Six Israeli human rights groups have appealed to the High Court of Justice, demanding that Israel allow essential supplies into the Gaza Strip.
More than half Gaza's population receives UN food aid
The Israeli military is conducting an offensive in Gaza following the capture of one of its soldiers two weeks ago.
A spokesman for the groups said that withholding food, fuel and essential equipment was collective punishment in violation of international law.
Israel has allowed brief openings of the main goods crossings into Gaza.
But lengthy closures have made the already dire humanitarian situation worse.
The UN has 230 containers of food waiting to pass through the Karni cargo crossing between Israel and Gaza, which has been closed since Monday, officials say.
Before the offensive, UN aid relief workers were giving daily food rations to 735,000 Gazans, more than half the overcrowded territory's population of 1.4m people.
Frequent closures are justified by Israel on security grounds - crossing points are the only place where Palestinian militants can get close enough to Israeli troops to launch guerrilla attacks.
The groups' petition to the high court also demands that Israeli force stop attacking civilian targets such as bridges and power stations.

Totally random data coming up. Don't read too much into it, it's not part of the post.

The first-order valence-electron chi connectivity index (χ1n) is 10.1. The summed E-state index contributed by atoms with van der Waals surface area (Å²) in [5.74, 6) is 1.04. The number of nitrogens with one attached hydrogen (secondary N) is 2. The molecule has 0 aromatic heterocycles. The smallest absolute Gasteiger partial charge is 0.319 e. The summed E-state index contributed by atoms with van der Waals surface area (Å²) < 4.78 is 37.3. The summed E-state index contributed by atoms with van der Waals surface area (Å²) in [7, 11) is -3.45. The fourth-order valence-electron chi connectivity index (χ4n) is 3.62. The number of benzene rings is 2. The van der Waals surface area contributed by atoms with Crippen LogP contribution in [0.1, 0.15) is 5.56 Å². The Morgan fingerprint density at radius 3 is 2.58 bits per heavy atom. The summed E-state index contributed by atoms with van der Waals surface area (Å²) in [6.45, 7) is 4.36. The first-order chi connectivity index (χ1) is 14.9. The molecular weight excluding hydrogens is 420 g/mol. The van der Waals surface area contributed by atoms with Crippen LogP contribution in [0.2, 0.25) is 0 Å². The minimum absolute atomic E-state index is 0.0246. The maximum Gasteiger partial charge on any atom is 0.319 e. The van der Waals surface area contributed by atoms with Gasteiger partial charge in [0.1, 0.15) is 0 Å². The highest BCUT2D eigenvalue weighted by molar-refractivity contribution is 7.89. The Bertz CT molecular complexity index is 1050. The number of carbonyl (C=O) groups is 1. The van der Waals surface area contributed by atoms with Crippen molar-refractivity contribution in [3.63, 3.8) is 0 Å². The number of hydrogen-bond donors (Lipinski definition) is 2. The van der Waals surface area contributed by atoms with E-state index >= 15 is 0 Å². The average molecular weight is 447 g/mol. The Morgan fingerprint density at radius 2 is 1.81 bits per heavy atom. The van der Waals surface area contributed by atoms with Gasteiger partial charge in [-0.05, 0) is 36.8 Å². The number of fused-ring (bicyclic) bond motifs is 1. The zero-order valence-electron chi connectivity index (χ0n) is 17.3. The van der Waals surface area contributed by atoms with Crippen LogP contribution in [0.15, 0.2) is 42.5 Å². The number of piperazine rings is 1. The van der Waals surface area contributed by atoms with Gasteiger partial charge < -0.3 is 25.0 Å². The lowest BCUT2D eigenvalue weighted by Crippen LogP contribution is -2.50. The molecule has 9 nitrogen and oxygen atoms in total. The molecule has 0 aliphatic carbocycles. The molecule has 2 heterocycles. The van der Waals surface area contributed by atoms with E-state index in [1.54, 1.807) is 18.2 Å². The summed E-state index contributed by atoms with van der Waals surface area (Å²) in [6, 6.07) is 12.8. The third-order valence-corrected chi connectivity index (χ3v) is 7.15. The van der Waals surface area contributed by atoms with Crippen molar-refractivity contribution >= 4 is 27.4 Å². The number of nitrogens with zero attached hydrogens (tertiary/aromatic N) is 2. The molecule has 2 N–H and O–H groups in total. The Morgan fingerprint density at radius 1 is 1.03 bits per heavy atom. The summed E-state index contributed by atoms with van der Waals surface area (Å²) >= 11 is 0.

"Israel is required... by law to discern at all times between military and civilian targets, to avoid attacking obvious civilian targets such as power stations and to participate actively in supplying the basic needs of the civilian population," the petition says.
The European Union has started delivering emergency fuel supplies to public hospitals in Gaza.
Hospitals are having to use generators, after the Israeli army attacked the main power plant.
Israeli bombing has destroyed some of Gaza's infrastructure
They are the first supplies to be sent through a temporary funding mechanism set up by the Quartet group of mediators in the Middle East conflict - the EU, United Nations, United States and Russia.
The Palestinian government has welcomed the aid but said the EU was undermining Palestinian democracy by bypassing the Hamas-led administration.
Western donors refuse to send direct aid to the government until Hamas renounces violence and recognises Israel.
European officials say a second delivery of aid will begin in the next few days, paying cash allowances directly to Palestinian health workers who have not been paid for four months.
In addition to more than 50 Palestinians killed by military action, a number of deaths have occurred among more than 500 people stranded at the Rafah crossing between Gaza and Egypt.
Egyptian health officials said an 18-month-old Palestinian boy died from heat stroke on Tuesday, as well as a 19-year-old woman waiting to return to Gaza after undergoing surgery in Egypt.
The crossing has been closed by Israel since the capture of Cpl Gilad Shalit on 25 June to prevent the soldier being smuggled into Egypt, Israeli officials say.